Judy Chicago – Purple Poem for Miami—Commemorative Print
Dimensions: 21 x 24″ paper / 17.5 x 22″ plate
Medium: pigment print on hot press white paper
Judy Chicago’s “Purple Poem for Miami,” a site-specific performance for the Institute of Contemporary Art, Miami.
Judy Chicago first turned to pyrotechnics in the late 1960s in an effort to feminize the atmosphere at a time when the southern California art scene was almost entirely male dominated. Between 1968 and 1974, Judy Chicago executed a series of increasingly complex fireworks pieces that involved site specific performances around California. Some of these works, titled “Atmospheres,” were intended to transform and soften the landscape, introducing a feminine impulse into the environment, while others focused on re-creating early women-centered activities like the kindling of fire or the worship of goddess figures.
Judy Chicago is a pioneer of feminist art since the early 1970s, Judy Chicago advocates issues of women’s liberation and independence through diverse media including paintings, drawings, sculptures, and collaborative installations. Her iconic work “The Dinner Party,” (1974–1979), which is now permanently installed in the Brooklyn Museum of Art’s Elizabeth A. Sackler Center for Feminist Art, is widely regarded as one of the most influential works of feminist art. With Miriam Schapiro, Chicago co-founded the Feminist Art Program at the California Institute of the Arts—the first program of its kind—and collaborated on the formative installation Womanhouse (1972). More recently, Chicago has expanded upon her efforts in gender politics, focusing on broader social issues. Her work has been exhibited extensively at venues such as the Los Angeles Museum of Contemporary Art, the New Museum, the Centre Pompidou, the Whitney Museum, and the Jewish Museum in New York.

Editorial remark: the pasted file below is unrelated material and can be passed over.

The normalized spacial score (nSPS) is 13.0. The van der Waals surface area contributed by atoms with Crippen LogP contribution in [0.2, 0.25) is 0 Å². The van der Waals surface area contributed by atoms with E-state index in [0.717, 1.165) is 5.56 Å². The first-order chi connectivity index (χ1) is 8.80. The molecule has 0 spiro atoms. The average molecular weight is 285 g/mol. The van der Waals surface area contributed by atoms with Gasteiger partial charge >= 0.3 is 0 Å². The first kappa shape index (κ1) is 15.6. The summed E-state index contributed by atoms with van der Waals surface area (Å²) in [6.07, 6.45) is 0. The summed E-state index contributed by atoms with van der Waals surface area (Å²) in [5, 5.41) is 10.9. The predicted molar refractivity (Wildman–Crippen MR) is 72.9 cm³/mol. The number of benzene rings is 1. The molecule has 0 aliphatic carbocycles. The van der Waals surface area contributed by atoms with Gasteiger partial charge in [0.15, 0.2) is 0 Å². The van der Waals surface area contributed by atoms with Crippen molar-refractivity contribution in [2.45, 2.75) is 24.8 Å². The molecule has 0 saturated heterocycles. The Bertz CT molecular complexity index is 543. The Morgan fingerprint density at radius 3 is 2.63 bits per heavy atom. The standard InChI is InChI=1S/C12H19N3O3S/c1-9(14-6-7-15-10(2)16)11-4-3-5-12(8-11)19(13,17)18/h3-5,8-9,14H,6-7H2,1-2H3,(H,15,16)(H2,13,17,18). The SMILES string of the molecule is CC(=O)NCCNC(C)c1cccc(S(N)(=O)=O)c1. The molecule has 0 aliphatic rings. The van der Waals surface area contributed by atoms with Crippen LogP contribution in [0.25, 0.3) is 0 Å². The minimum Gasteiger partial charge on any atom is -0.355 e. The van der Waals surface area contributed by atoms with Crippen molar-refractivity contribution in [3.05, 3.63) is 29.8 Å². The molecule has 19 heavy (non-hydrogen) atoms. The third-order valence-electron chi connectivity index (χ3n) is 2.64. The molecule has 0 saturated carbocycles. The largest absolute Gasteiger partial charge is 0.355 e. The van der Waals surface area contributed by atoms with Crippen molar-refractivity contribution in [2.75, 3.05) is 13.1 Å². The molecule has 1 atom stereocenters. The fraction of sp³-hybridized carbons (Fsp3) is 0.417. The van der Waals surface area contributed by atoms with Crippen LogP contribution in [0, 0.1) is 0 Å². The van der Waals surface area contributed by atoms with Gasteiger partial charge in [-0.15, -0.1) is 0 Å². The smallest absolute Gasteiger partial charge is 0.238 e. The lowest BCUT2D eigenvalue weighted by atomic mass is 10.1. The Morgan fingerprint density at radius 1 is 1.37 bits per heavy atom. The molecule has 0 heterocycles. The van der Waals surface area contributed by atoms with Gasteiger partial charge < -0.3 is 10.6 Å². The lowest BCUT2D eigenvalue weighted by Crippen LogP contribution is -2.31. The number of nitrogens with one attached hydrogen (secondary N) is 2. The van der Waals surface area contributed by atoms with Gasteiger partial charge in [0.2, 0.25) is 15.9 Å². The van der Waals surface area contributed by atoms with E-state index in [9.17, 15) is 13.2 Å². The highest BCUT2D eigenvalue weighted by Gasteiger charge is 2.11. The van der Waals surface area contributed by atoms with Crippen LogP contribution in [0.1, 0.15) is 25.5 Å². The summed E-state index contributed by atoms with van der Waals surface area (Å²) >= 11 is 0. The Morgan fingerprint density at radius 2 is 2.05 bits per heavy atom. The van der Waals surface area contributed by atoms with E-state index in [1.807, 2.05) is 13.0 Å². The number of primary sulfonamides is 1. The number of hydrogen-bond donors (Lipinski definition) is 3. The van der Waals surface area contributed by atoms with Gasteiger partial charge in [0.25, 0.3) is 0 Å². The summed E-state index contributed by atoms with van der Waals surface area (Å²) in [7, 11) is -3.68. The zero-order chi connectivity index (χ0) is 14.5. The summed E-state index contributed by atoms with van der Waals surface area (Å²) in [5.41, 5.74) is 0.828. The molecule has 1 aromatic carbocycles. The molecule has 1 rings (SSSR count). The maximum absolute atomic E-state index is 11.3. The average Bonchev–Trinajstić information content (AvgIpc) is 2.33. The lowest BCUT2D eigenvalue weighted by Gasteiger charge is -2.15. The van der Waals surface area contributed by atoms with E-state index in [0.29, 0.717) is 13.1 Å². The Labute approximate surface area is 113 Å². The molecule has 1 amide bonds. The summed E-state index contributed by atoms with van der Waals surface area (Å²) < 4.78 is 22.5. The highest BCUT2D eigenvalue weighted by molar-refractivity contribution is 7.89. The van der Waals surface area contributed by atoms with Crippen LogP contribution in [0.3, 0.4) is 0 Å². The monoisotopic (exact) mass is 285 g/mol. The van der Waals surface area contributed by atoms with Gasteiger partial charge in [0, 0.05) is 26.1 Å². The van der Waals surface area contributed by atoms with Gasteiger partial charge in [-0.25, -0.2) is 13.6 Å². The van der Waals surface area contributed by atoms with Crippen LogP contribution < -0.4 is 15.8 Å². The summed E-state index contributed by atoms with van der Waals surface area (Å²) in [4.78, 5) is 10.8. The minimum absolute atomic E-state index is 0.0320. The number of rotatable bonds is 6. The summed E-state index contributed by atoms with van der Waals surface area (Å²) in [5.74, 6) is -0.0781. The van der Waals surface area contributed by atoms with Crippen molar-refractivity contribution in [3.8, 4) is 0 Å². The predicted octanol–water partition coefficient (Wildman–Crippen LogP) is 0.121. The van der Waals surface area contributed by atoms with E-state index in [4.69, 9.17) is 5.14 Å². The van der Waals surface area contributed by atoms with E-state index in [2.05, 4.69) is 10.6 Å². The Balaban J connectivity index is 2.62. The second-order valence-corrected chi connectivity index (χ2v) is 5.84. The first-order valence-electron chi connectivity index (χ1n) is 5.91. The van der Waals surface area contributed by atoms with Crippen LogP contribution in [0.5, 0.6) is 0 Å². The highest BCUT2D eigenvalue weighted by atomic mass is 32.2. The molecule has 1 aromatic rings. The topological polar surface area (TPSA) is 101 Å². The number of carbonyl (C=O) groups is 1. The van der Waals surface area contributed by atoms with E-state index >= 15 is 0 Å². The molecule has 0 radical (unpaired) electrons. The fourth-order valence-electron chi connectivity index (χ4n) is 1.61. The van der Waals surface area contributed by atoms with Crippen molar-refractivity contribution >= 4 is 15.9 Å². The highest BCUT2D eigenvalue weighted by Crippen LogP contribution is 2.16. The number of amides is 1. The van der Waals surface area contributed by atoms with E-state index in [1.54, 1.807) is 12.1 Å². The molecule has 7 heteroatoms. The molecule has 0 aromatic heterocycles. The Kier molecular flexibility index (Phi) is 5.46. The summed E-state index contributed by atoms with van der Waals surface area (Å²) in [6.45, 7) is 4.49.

Judy Chicago speaks of her work as “trying to infuse women and women’s history with a sense of the sacred and the valuable, because there are all these things associated with women that have been devalued: our bodies, our crafts, our history,” continuing on to say she “tried to bring the same thing to bear on [her] work.”